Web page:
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at first you wereTo T. S. Ross's previous piece     Voice of Twain: A Broken HaikuTo T. S. Ross's next piece

My mother is dead.
Strange that I should
Miss the voice
Of one who I couldn't
Stand to talk with 
For 30 years

Before that
She'd crippled
Me psychically
By wishing me a girl.
Dad helped.

When my parents split
I was left with her 
When I needed 
A father badly.

She belonged to a cult
That denied reality
To the material world, 
That denied medicine 
To children,
That nearly killed me.

For years I learned
To simply grunt 
An affirmative
When she talked.
The few times I listened
It did not seem worth it.

I became a fag
And the first boy
To pierce his ear
To piss her off.
It did not work.
She wanted
A daughter.

My wife was
Unlike her
In as many ways
As I could see,
And like her 
In ways I didn't see.

My mother helped 
To wreck my marriage.
One great weapon
Was wrecking her

I'd known when 
I moved back home
That I was the one.
She didn't want 
To end her days
In the medical cage.

I was the one
Who must kill her.
When her brother
Defied her wishes
And had her "hospitalized"
I must insist
That in her gasping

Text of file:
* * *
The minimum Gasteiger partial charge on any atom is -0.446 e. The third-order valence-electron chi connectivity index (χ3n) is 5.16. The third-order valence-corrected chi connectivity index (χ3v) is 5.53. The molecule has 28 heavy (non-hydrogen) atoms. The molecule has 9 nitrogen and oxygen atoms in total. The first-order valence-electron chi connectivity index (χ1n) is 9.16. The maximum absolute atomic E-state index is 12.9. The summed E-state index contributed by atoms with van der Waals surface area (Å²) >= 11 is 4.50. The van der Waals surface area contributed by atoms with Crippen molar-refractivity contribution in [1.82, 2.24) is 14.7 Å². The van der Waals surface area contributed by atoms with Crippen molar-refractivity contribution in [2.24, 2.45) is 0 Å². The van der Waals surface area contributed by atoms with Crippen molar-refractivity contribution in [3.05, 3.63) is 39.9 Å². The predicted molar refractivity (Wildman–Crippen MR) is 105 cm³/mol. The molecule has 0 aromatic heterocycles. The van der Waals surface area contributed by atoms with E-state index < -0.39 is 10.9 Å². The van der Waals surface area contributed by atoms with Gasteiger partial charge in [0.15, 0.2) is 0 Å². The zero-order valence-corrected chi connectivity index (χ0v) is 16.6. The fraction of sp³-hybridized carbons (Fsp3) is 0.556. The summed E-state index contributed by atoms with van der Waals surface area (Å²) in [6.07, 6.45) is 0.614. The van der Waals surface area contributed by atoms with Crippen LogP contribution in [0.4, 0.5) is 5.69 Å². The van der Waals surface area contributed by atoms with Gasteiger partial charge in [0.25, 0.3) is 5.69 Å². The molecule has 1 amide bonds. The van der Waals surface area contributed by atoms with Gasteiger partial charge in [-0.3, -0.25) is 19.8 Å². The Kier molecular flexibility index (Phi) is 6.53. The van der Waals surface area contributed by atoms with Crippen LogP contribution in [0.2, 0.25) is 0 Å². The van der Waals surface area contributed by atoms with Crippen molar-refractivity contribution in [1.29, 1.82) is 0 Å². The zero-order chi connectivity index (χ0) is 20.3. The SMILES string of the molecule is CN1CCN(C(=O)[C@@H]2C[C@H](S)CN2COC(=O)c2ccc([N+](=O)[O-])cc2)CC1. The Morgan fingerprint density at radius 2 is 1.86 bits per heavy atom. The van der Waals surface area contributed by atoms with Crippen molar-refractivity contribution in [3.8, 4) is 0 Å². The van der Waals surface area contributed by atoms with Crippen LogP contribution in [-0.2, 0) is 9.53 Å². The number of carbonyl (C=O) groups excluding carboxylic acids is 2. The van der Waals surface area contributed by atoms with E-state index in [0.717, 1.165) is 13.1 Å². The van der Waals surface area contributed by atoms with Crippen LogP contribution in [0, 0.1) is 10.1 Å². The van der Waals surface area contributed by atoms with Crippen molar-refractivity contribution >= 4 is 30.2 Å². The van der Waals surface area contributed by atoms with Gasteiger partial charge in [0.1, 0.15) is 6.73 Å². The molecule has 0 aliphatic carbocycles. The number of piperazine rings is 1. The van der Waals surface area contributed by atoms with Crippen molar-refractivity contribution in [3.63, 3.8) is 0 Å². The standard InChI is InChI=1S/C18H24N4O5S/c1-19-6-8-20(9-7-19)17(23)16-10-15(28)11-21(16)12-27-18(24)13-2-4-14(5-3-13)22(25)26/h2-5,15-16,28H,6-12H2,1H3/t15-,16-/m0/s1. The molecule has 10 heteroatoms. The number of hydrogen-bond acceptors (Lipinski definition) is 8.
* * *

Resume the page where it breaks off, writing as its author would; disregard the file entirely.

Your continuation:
She'd begged to go
And not have her foot
cut off.

Scarcely a week I had
Helped to clean 
Her diapers, her dirty
Her befouled sheets, 
Lifting her, rolling her
Rolling the sheets under
Her parchment thin skin, 
Combing her grey hair,
Stroking her brow.
Kissing that skull-like
Looking to see
The light of recognition
Die in her eyes
Before her kidneys

The end came quickly
The death-watch began, 
Twelve hours of 
Unending sleep she had
Before eternal rest.

The last half hour
I was at her side,
Joking, laughing,
To her softly
Like a baby, 
Until I heard her 
And grasped her hand
Before her last gasp.

She died with her son
Holding her hand
And I kissed her corpse
While the brain still lived within,
Sensitive to lips on skin.
She died as she wished
And I murdered her,
As she wished.
I've not been free
Of guilt since.
I wish I could tell her I missed her.

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